Is my right hon. Friend aware that the statement he has made will be received with considerable relief and with thanks on the part of leaseholders in Wales? In particular, it will be received with thanks—despite the churlish reception by hon. Members opposite, who did nothing while they were in power—and with particular satisfaction by all leaseholders in Wales whose leases are falling in on Christmas Day.

Now that my right hon. Friend the Minister has made it clear that a leasehold Bill is to be brought in within a very short time, would it not be wiser for bad ground landlords to stop their present exploitation and to follow the example of good ground landlords by offering immediately reasonable and proper terms to tenants who will gladly accept them?

Mr. Crossman

I thank my hon. Friend for that. I also thank him for giving advice to landlords. I hope that they will take it.

Mr. Gower

Can the right hon. Gentleman say whether he anticipates that the promised legislation will be introduced in the present Session of Parliament?

Mr. Crossman

Yes, I do anticipate that. We have in our Department two major Measures, one on rent control and this, which I anticipate will be coming in as soon as we finish with the first one.

Mr. Alan Williams

Can my right hon. Friend tell us whether there will be any premises or leaseholders who will not benefit from this proposed legislation and how the proposed legislation will apply to flats?

Mr. Crossman

Yes, Sir. There will be certain leaseholders who will not benefit, but I make one thing clear. Those not still in occupation will not benefit, but I emphasise that there will be very few of them, because unless an order can be obtained by which they can be moved from their position they will still be in occupation when the law is passed.

The question of flats is a very difficult problem, one in which we have difficulties because of covenants to carry out repairs and the transfer of responsibility. This is one of the technical details which make it very difficult to draft an effective piece of law.

Mr. Grimond

While welcoming the Government's intention, may I ask the right hon. Gentleman whether he is aware that there are genuine difficulties about the attempt to forestall legislation by statements which do not cover the whole field? What is to be the position of people who go to the county court and are, nevertheless, evicted on grounds which will disappear when the Government have introduced the legislation? I beg the Government to realise that, although this may be a small number, there will be a considerable feeling of unfairness over the matter. Will he give an assurance that not only will this legislation be introduced as quickly as possible, but that the Government will give as much attention as possible to this group?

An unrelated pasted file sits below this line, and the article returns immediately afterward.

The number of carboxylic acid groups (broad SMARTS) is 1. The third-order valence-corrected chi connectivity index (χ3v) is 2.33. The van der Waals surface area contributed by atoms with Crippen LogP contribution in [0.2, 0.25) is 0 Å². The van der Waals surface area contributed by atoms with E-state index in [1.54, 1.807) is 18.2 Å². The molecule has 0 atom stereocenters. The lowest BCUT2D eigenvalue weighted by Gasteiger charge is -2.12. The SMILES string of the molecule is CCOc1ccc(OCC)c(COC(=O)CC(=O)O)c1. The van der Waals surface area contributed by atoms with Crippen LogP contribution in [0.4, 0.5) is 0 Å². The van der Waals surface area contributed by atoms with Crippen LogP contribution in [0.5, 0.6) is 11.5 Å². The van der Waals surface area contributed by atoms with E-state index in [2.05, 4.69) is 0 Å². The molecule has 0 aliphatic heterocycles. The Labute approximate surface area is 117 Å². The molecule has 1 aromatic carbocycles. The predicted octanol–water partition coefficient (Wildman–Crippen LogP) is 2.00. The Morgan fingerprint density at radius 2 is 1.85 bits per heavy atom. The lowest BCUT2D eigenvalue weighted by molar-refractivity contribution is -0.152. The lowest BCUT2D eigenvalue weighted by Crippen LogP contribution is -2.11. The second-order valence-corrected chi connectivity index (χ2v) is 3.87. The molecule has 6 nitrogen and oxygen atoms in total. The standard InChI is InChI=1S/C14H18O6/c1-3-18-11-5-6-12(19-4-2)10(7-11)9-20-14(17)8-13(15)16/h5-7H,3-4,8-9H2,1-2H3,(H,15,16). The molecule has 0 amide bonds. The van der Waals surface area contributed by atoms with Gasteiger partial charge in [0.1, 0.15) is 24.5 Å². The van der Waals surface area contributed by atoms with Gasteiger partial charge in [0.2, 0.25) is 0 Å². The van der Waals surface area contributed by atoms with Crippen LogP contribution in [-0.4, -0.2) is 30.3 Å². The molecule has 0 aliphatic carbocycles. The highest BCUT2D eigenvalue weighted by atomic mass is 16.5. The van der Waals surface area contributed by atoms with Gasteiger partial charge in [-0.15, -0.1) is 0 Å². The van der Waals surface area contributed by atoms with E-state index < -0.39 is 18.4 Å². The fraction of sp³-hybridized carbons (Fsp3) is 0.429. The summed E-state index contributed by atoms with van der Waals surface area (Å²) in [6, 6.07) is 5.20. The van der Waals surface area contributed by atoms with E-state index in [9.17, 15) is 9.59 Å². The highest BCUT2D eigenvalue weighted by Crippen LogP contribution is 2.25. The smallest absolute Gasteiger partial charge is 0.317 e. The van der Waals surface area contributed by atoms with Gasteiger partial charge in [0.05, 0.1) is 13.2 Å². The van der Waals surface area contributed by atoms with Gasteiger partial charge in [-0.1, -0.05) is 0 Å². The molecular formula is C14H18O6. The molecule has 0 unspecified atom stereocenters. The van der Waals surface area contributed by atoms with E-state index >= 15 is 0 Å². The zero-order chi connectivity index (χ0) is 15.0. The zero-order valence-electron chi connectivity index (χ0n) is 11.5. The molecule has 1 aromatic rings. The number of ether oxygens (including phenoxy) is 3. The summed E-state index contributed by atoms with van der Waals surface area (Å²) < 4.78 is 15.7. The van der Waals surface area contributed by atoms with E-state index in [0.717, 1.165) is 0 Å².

Mr. Crossman

I am aware of the difficulty of giving complete reassurance. That is why I drafted the statement in very careful language and had to exclude particular classes, one of which the right hon. Member has mentioned.

Mr. Rhodes

Is my right hon. Friend aware that his statement will be received with considerable gratitude by many leaseholders in the City of Newcastle-upon-Tyne who are being pressed by landlords at present to purchase the freehold reversions on their properties in the City at exorbitant prices, sometimes 50 to 100 times the, annual ground rent? Will my right hon. Friend tell the House what machinery he will establish to enable fair prices to be charged when the freehold reversions take place?

Mr. Crossman

I cannot possibly anticipate the legislation.

Mr. Boyd-Carpenter

Will the right hon. Gentleman now answer the first question I put to him, which he omitted to answer, namely, whether he will investigate the apparent leak of the subject matter of this statement and tell us how it happened?

Mr. Crossman

I am certainly prepared to answer. I did not see this leak. I am very surprised if the text of this careful statement was to be found intact in the Daily Express, which is not usually so careful to publish stories which lack any human interest and are so accurate.